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I was going through a few tests written in Java using JUnit and I could'nt help noticing the emphasis which is laid on checking the "type" of objects. This is something I have never seen in Python test-suites.

Java being statically-typed and Python being dynamically-typed, should'nt the reverse be the case?

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uhm, what? do you assume that list equals a tuple with the same content or what? –  SilentGhost Oct 15 '10 at 15:45
I haven't seen nor written much (if any) type checking code in Java unit tests. Not even quite sure what you actually mean. Could you post an example? –  Péter Török Oct 15 '10 at 15:47
If you find yourself truly caring what type an object is (and not just that it provides the proper interface), you're probably doing it wrong. –  Nick Bastin Oct 15 '10 at 16:26

3 Answers 3

up vote 15 down vote accepted

In dynamically-typed languages, developers often follow the duck typing principle -- "if it looks like a duck and walks like a duck, it is a duck". As long as the object does what all the tests require, does it really matter what kind of object it is? Duck typing says no.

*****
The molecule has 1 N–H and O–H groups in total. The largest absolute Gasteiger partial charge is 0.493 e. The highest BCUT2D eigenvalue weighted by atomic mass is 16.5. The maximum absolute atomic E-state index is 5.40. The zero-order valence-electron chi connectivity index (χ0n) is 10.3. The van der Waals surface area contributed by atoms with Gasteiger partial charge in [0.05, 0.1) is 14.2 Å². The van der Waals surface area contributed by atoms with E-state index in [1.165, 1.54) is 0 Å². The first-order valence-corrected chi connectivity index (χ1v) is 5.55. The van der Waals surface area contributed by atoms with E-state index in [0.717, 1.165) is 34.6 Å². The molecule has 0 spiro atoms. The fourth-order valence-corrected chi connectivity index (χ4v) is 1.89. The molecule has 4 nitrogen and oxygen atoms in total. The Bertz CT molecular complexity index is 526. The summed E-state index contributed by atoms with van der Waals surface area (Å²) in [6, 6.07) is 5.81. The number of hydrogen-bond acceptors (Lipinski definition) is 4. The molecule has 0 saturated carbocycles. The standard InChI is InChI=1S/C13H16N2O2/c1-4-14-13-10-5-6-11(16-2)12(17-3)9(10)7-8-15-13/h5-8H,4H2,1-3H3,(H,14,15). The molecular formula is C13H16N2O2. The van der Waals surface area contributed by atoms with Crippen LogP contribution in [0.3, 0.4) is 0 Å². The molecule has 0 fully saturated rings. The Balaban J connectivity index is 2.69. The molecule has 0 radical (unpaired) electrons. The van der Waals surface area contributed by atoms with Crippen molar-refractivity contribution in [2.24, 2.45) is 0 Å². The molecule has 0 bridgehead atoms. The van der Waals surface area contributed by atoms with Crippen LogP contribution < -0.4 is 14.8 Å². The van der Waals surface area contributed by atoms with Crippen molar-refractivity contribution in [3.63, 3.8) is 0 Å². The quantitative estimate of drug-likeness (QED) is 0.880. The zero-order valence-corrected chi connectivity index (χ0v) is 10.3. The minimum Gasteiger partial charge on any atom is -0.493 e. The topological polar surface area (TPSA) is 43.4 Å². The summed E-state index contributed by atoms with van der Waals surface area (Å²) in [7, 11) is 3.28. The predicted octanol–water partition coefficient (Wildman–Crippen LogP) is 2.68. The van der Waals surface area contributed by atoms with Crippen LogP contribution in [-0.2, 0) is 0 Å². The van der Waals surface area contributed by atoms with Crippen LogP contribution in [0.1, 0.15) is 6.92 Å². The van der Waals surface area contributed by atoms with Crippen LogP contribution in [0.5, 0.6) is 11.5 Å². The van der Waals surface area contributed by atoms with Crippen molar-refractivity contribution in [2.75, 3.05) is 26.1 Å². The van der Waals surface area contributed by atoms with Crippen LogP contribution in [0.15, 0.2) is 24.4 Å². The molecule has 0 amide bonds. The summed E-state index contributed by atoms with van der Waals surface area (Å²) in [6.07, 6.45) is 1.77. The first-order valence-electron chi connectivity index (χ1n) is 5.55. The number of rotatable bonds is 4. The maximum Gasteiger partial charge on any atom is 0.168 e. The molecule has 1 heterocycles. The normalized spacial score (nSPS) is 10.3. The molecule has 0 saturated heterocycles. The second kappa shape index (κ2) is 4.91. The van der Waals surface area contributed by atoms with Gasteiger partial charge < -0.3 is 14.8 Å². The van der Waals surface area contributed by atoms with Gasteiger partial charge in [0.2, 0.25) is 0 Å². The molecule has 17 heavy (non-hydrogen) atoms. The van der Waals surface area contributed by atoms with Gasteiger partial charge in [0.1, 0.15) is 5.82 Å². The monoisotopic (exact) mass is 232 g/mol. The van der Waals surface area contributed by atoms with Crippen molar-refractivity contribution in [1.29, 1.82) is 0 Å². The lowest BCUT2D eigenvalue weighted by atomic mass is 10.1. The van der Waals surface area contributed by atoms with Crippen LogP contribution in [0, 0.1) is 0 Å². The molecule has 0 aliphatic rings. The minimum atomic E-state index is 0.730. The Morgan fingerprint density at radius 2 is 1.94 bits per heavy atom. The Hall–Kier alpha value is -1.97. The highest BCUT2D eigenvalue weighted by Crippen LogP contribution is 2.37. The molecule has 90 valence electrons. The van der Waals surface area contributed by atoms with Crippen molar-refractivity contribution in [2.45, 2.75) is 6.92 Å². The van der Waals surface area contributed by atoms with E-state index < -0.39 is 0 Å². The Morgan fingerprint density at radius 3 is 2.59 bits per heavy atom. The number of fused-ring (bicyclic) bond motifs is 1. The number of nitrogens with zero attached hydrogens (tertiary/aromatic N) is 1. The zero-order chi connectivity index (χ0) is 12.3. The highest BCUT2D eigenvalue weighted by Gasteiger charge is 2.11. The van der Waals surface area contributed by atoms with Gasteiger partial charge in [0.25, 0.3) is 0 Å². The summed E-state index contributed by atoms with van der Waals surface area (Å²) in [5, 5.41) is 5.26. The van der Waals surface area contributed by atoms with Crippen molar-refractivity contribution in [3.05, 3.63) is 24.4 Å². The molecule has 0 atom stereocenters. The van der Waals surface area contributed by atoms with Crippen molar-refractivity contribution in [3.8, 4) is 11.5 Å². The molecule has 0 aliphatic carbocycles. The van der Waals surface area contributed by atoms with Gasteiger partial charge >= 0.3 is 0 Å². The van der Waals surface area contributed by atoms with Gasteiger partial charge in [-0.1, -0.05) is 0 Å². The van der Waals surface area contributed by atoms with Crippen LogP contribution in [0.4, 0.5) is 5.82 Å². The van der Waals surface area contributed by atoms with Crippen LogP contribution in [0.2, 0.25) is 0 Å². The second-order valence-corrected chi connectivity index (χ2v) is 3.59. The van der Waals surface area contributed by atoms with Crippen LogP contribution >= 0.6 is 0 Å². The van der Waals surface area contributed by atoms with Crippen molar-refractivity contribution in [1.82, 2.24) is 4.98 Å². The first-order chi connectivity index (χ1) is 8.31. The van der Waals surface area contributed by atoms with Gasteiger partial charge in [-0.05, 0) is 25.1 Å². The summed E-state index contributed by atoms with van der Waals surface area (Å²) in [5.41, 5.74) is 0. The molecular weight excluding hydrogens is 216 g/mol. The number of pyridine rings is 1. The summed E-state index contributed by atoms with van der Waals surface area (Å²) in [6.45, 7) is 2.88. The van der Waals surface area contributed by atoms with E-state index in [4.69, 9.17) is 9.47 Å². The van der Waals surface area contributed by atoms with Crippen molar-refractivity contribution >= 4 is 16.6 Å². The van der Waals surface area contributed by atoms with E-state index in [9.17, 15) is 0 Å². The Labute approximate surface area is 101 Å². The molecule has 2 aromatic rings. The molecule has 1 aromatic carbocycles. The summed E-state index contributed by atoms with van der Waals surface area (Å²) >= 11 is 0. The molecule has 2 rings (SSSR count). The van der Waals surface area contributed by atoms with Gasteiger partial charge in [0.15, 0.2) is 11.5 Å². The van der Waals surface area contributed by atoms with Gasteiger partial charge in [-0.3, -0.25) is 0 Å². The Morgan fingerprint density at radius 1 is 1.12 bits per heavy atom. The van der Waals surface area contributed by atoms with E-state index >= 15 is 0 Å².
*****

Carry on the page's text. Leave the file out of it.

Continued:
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Exactly what I was going to say. +1! –  uʍop ǝpısdn Oct 15 '10 at 16:22

Python unit tests do check types. All the time. In fact, that's the only thing they are doing.

Python is duck-typed. Duck typing means that the type of an object is defined by its behavior. Unit tests test behavior. Ergo, they test types.

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"In fact, that's the only thing they are doing." That's simply not true; they very often also test values. For example, if I were to test my isqrt function by assertEqual(isqrt(9), 3), I'm not testing only that the return value is a number (or positive number, or whatever we want to call the return type), but rather a value. –  Mike Graham Oct 16 '10 at 1:24
@Mike Graham: Yes, you are testing that the behavior of your isqrt function is that it computes the square root. Which, in a duck-typed language, is its type. –  Jörg W Mittag Oct 16 '10 at 2:16
That's not a useful definition of "type". –  Mike Graham Oct 16 '10 at 2:41

in addition to seconding what everyone is saying about duck typing here, I'd also like to point you in the direction of the types module:


... whose collection of types correspond to many builtins and other commonly used types, so that you may easily explicitly assert for whatever type you want, in your unit tests.

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